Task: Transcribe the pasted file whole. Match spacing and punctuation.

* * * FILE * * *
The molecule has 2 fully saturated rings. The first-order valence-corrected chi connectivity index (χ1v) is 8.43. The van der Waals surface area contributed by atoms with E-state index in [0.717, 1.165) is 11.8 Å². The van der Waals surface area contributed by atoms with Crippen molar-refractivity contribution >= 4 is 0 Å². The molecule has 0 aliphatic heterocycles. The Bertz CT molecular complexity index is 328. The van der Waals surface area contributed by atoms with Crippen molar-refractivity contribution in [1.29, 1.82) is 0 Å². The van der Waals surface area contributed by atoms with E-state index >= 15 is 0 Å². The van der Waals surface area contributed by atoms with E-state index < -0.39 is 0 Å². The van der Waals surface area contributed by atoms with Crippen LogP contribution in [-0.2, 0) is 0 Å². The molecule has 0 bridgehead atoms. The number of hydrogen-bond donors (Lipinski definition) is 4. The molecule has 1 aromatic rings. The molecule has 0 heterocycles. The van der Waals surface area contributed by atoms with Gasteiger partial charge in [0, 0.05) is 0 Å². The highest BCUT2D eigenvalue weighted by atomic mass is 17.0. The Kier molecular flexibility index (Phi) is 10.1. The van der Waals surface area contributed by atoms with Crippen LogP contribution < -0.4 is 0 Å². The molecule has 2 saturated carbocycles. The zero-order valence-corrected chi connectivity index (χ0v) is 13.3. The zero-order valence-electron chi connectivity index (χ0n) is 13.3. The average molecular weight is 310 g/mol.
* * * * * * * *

The molecule has 2 fully saturated rings. The first-order valence-corrected chi connectivity index (χ1v) is 8.43. The van der Waals surface area contributed by atoms with E-state index in [0.717, 1.165) is 11.8 Å². The van der Waals surface area contributed by atoms with Crippen molar-refractivity contribution >= 4 is 0 Å². The molecule has 0 aliphatic heterocycles. The Bertz CT molecular complexity index is 328. The van der Waals surface area contributed by atoms with Crippen molar-refractivity contribution in [1.29, 1.82) is 0 Å². The van der Waals surface area contributed by atoms with E-state index >= 15 is 0 Å². The van der Waals surface area contributed by atoms with E-state index < -0.39 is 0 Å². The van der Waals surface area contributed by atoms with Crippen LogP contribution in [-0.2, 0) is 0 Å². The molecule has 0 bridgehead atoms. The number of hydrogen-bond donors (Lipinski definition) is 4. The molecule has 1 aromatic rings. The molecule has 0 heterocycles. The van der Waals surface area contributed by atoms with Gasteiger partial charge in [0, 0.05) is 0 Å². The highest BCUT2D eigenvalue weighted by atomic mass is 17.0. The Kier molecular flexibility index (Phi) is 10.1. The van der Waals surface area contributed by atoms with Crippen LogP contribution < -0.4 is 0 Å². The molecule has 2 saturated carbocycles. The zero-order valence-corrected chi connectivity index (χ0v) is 13.3. The zero-order valence-electron chi connectivity index (χ0n) is 13.3. The average molecular weight is 310 g/mol.